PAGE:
This past summer, Fiege Films journeyed to Wimberley, Texas to begin shooting our project Hell and High Water. Only two months before, during Memorial Day weekend, disastrous floods struck the town, damaging much of the area along the Blanco riverbank. One of the most striking sites is the Fischer Store Road Bridge, which was lifted off its supports and now lies in ruins.
Forrest Wilder of the Texas Observer joined us, sharing his knowledge of Wimberley, his hometown, as well as his thoughts on the flood and climate change. His story is just one of many in our upcoming series of shorts focusing on the effects of climate change here in Texas.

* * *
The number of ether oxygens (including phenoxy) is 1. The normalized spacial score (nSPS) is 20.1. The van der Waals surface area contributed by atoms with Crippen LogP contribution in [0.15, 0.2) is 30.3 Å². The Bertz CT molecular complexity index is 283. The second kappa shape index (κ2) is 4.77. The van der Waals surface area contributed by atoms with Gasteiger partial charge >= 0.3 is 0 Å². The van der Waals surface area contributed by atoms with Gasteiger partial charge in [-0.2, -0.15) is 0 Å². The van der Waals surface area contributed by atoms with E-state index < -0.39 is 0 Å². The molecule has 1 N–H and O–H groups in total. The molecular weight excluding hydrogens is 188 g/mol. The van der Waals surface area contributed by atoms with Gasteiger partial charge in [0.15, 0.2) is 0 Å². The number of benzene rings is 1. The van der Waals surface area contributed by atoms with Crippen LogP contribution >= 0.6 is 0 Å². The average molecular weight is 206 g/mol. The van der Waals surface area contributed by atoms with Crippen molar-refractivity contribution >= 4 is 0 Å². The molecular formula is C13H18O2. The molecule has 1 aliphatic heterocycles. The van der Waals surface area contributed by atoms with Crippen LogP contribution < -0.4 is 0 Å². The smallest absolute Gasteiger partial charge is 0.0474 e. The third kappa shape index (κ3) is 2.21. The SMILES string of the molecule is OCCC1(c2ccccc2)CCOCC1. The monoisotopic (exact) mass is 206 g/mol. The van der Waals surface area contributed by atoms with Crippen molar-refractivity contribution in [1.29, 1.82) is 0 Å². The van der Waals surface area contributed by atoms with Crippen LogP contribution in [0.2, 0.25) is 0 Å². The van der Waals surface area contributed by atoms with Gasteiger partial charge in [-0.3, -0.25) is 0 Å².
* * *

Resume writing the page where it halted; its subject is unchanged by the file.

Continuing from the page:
In kayaks and canoes, Forrest, John, and Chris ventured down the Blanco River to shoot the flood damage. Toppled and broken cypress trees, mounds of tangled debris, and scoured foundations bore witness to the waters that had swelled over fifty feet. Fiege Films interns Promise Jones, Kaiwen Fa, and Sofia Chang assisted with production. Hell and High Water will explore environmental issues in Wimberley, Texas, and is the first of our series of stories about the direct impacts of climate change all over Texas.